Many of you will know about my health fun and games. And by fun and games I mean multiple deep vein thromboses (DVTs), those cocky little blood clots that keep colonising my left leg. The saga can probably be shorthanded to ‘9 years ago my veins decided that blood flow was overrated and shut up shop’.
Flippancy aside, the chronic pain and mobility difficulties have been horrendous, not to mention the impact on my family. And I’ve lost count of how many times I’ve ended up sobbing mid conference because of the pain of just ‘sitting’. Thankfully, overlooking the ‘unexpected clot incident of 2016‘, I’m generally far more mobile and my limp takes longer to kick in. And my walking stick now only gets broken out for special occasions.
Anyway fast forward to June 2017. I’ve been given the name of a fantastic specialist in London whose expertise may actually help fix me, when it seemed unfixable. (Spoiler, we still don’t know if it is, but let’s hope Thursday’s MRI scan shows something positive). I go for a consultation (which led to the MRI) and the discussion takes an unexpected turn. My consultant is concerned about how psychologically and emotionally difficult vascular problems can be for patients and and invites me (as a Health Psychologist) to help. Somehow.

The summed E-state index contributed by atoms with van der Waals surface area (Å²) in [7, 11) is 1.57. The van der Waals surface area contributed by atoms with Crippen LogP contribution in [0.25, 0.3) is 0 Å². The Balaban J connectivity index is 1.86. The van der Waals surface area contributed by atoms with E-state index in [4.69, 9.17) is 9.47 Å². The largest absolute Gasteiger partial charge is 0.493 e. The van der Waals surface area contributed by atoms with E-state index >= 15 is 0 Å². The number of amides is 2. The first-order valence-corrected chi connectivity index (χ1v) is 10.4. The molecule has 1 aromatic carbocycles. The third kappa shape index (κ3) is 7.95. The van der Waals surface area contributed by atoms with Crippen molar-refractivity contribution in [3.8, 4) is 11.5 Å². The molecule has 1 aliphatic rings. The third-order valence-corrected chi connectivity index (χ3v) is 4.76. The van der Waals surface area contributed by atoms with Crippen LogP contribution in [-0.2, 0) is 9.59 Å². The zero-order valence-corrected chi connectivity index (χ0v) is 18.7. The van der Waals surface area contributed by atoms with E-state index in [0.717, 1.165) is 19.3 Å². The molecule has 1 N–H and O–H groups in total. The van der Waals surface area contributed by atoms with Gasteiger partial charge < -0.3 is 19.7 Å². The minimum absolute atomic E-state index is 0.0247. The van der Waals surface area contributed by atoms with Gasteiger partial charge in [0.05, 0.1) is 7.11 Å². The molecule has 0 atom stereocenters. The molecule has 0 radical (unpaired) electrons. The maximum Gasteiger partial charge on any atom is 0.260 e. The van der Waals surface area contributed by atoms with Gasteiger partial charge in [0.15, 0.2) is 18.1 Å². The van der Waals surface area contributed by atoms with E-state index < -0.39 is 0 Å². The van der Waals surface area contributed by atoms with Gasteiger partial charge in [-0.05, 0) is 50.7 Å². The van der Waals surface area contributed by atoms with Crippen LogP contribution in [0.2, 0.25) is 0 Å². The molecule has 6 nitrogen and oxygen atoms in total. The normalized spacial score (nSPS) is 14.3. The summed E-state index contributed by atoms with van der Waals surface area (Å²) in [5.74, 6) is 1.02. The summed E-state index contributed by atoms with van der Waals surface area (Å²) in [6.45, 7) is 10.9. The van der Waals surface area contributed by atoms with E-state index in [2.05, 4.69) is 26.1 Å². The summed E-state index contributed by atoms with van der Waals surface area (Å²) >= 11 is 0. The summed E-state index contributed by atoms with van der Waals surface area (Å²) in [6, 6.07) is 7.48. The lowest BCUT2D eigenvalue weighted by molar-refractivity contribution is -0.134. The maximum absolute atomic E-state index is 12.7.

The first step has been writing an invited commentary for ‘Venous News’, the professional magazine for vascular practitioners. This has been a chance to headline, as a patient and psychologist, the fallout of living with a long term condition. It’s a personal account, but far from unique and certainly mirrored across other conditions. I’m hopeful it helps build understanding of the invisible side of long term ill-health.
The opportunity to be able to use this pretty horrid experience, in a professional capacity, and maybe (*fingers crossed*) have some impact is a luxury many people don’t have. I hope this is the start of a much longer journey to support patients and those clinicians who clearly care enormously about their patients’ welfare.